Self Esteem

What is Self-Esteem?

Self-esteem refers to the value we attach to the Self or to ourselves generally. It evaluates how much we consider our worth as a person. This valuing process tends to be very private and subjective. We perceive our own value or worth by measuring ourselves against a self-constructed list of desirable components of the Self. We judge our value by means of the qualities/attributes and potential that we feel we possess and that we in turn attach to each of these things. For instance someone could have the trait of neatness and perceive this positively in how they esteem or value this trait in themselves. Someone else could look at the same trait and punish themselves for it – “I am very neat and I dislike this in myself as I think it makes me too fussy”. So when it comes to self-esteem it is not just who we are as people and what qualities we feel we possess that matters but how we perceive all of these aspects of ourselves and our experience. In short, self-esteem reflects the general opinion we hold about ourselves and our worth as a person.

The mechanisms by which we value ourselves and the deeper aspects of the Self refer to a very private area of our experience, both past and present, and thus are not readily available to scrutiny. We could have a benevolent or harsh view of ourselves. We could be grounded and realistic about our talents and attributes or punitive and scathing. We could accept some parts of ourselves and fight continuously with others.

However there is hope! Our self-esteem does not have to be static for life. Our self-esteem levels can be raised to healthier levels by some nurturing and care, together with a little discipline so as to avoid sabotaging oneself or one’s good qualities or achievements.  In student counselling this topic comes up again and again. Many people feel that everyone else has it together and “I am the only one struggling”. The truth is: we all struggle. It is part of our humanity to struggle. It is however a worthy endeavour in life to look to develop healthy self-esteem and self-acceptance.  Many people report that it pays huge dividends in their lives to spare a little time to look at this most fundamental but often misunderstood process of self evaluation.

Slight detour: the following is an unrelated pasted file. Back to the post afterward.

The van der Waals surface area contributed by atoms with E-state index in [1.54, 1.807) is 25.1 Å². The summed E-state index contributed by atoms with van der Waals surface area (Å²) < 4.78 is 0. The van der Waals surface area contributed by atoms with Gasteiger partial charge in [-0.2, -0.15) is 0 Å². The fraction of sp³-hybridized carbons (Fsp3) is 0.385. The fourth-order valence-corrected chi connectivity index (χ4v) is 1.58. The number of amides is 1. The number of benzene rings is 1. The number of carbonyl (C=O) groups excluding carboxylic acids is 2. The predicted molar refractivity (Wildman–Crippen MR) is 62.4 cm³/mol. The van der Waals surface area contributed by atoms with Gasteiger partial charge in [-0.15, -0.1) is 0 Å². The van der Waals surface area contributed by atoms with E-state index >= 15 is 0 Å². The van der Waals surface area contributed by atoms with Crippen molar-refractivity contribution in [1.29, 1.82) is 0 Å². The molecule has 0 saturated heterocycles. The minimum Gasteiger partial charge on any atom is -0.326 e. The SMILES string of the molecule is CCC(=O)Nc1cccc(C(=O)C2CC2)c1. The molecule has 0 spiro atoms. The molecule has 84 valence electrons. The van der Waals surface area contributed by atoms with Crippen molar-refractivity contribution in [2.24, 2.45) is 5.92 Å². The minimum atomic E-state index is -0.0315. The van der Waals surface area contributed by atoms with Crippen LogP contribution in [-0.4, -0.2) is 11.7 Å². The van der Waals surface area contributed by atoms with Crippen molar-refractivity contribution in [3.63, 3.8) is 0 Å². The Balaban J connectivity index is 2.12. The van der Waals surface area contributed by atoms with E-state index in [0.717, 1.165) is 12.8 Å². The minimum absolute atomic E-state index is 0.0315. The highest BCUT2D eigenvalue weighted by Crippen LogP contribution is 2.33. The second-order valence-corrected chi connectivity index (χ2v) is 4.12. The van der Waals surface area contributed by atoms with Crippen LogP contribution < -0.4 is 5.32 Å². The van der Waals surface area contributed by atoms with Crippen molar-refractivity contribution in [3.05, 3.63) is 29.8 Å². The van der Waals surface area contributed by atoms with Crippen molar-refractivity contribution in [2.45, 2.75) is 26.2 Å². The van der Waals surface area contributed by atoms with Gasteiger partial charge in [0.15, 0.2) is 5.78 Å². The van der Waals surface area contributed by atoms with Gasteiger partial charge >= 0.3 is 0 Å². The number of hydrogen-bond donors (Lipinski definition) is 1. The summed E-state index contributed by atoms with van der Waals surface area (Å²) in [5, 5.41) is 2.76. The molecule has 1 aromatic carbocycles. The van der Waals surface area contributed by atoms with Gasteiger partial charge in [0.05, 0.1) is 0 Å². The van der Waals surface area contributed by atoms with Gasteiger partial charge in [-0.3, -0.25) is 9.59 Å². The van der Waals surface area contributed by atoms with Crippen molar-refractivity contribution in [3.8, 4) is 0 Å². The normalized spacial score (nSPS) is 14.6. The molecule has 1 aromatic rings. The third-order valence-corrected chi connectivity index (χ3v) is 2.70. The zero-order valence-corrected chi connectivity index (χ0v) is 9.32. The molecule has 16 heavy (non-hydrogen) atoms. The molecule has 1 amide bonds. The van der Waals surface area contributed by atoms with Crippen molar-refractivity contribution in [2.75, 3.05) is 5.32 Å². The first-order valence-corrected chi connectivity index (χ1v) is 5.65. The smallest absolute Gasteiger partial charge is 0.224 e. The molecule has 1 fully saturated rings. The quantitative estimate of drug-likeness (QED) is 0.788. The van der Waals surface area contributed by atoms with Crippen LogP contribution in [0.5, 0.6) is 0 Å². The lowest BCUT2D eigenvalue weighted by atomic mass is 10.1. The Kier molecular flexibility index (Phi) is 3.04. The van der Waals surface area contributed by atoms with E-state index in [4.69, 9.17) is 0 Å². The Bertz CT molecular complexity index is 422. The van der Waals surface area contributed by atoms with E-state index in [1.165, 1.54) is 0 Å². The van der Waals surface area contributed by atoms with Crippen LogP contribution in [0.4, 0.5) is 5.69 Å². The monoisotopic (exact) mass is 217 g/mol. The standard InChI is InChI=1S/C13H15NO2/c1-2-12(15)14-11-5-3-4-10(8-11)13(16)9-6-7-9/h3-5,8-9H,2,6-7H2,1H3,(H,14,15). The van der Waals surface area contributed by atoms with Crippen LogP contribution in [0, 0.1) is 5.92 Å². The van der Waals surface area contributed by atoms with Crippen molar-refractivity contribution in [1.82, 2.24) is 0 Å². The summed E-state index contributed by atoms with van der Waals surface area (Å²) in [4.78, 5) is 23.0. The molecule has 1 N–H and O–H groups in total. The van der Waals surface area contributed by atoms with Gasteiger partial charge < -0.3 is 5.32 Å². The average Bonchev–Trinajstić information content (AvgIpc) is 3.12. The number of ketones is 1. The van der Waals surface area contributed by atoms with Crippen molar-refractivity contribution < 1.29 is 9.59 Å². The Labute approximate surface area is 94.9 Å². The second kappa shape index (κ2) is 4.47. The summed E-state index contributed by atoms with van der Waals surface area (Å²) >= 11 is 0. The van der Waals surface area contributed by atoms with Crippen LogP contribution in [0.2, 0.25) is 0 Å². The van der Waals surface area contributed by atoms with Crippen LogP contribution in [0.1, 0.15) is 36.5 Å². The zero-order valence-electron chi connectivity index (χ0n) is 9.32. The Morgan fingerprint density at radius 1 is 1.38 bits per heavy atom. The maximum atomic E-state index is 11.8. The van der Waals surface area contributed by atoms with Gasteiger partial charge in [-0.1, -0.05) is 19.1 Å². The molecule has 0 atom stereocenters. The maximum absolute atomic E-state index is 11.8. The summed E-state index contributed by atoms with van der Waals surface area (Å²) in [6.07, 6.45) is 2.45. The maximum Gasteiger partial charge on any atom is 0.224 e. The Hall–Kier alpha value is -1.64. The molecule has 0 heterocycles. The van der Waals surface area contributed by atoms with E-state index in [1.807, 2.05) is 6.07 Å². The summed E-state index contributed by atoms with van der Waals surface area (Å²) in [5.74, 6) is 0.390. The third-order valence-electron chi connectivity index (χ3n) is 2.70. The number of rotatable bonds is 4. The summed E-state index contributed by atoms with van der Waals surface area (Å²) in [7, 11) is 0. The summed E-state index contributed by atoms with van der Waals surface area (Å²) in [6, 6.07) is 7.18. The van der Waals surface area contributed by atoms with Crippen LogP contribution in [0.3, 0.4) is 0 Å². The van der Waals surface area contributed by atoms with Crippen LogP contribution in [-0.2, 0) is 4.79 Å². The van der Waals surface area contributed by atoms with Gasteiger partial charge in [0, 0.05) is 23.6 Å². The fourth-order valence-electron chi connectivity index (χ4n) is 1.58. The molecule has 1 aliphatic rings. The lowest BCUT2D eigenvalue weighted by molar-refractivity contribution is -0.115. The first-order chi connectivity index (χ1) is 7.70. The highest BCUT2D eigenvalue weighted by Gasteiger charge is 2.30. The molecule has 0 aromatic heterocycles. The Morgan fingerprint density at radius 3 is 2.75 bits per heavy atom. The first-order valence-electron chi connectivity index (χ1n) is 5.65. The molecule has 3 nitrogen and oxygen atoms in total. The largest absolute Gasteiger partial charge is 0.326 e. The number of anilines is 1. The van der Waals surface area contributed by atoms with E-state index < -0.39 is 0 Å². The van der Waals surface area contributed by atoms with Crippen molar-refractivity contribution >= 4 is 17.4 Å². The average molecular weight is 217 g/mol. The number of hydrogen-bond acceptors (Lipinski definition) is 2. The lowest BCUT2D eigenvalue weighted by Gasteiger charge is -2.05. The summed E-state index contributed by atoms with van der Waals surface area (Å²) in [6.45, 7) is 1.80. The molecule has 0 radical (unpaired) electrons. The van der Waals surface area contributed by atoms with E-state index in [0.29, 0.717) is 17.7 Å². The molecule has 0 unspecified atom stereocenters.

An example of low self-esteem:
Some people report low self-esteem because they had rejecting parents/teachers or carers who set unrealistic and unattainable standards. The child often internalised the failing to meet the standard as a fault in themselves as opposed to a fault in the standard or yardstick. They carry this painful experience into the heart of their self-concept or view of themselves. You can develop negative beliefs about yourself because of all kinds of painful experiences but frequent reasons cited also include the following;
experiences of rejection, neglect or abuse;
punishment or humiliation, being the odd one out;
being in a family or social group which is a target of prejudice,
being subjected to bullying and exposure to traumatic events or abusive relationships.

So to summarise if your own valuing system (of how worthy or unworthy you are as a person) is too arbitrary, inherited or punitive, it distracts and detracts from one of the most fundamental tenets of our humanity – the intrinsic worth of a person. This intrinsic worth is irrespective of status, achievement, or set of possessions. We are not supposed to be like someone else-even if that person was a sibling or a peer or a role model. We can only be ourselves. It is heart rending to hear stories of how people can be punished for just trying to be who they are. It is no wonder that low self-esteem followed hot on the heels of some harsh feedback or environments.

Looking at Self-Esteem in the Counselling Room:
Many clients report that they have low self-esteem and this is a common issue that presents itself in the counselling room. It is a very worthy struggle and if you feel you suffer with low self-esteem it is important to know that many gifted and wonderful people feel they suffer this fate. However, the good news is that opinions of our own worth are just that – opinions. These can quite often be incorrect or harsh. They are not unchangeable facts about who you are as a person, or your potential to grow and fulfil your dreams.

Many students say that they feel inadequate because their peers or classmates appear more confident, capable, attractive, and successful. Outward signs of confidence can often mask inner feelings of turmoil and doubt about self-worth. We often appraise others as “having it all together” while we feel we “barely hold it together”.